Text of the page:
Here are some of the conclusions about anavah that we have explored in the past:

  • Anavah is the emulation of Hashem’s tzimtzum (“constricting” Himself to make “room” for us, so to speak). It is this constriction that made Moshe the greatest of all prophets — both in his making “room” in his soul for Hashem’s word, but also in Moshe Rabbeinu’s greater insight into what Hashem is all about.
  • Anavah is the middle path between ga’avah (egotism) and shefeilus (lowliness). This might be why the Rambam recommends the Middle Path with respect to all middos (Dei’os ch 1) but advises going to the extreme with respect to anavah (2:3). It’s the ultimate pursuit of a blend of the dei’ah‘s actual extremes.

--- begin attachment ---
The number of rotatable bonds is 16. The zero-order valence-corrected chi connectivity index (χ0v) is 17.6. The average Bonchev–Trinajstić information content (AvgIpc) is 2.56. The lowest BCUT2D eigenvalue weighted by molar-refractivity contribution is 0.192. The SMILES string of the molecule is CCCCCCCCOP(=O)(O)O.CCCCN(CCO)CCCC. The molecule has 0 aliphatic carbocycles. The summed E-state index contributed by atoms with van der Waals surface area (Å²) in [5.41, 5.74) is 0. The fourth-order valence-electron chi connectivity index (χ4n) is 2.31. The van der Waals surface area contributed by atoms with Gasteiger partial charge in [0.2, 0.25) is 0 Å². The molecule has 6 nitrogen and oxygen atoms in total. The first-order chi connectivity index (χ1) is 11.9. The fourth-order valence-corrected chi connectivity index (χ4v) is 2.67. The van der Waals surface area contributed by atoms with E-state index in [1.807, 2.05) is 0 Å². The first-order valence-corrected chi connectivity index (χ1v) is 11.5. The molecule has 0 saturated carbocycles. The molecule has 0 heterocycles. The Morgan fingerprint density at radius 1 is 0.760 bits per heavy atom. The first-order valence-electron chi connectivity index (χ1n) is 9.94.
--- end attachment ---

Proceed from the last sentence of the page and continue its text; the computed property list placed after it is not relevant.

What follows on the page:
• Because of this, anavah motivates. It doesn’t lead me to believe I am too puny to get anything done, nor have me complacent in my accomplishments, real or imagined. We looked at a number of figures from history who erred in either direction, and portrayed Esther as an example of someone who found the proper balance. She accepts Mordechai’s “perhaps it was just for a moment like this that you came to royalty” as well as being willing to say “if I am to be lost, I will be lost”.
  • In the same essay I suggested that anavah therefore also brings happiness, contentment with one’s lot, one’s role to play in history. Thus Esther’s anavah leads to “when Adar enters, we increase in joy.”
  • This is why an enigmatic gemara defines an anav as someone who always prays in his maqom qavu’ah (permanent, established, location). Anavah is having one place in the big whole.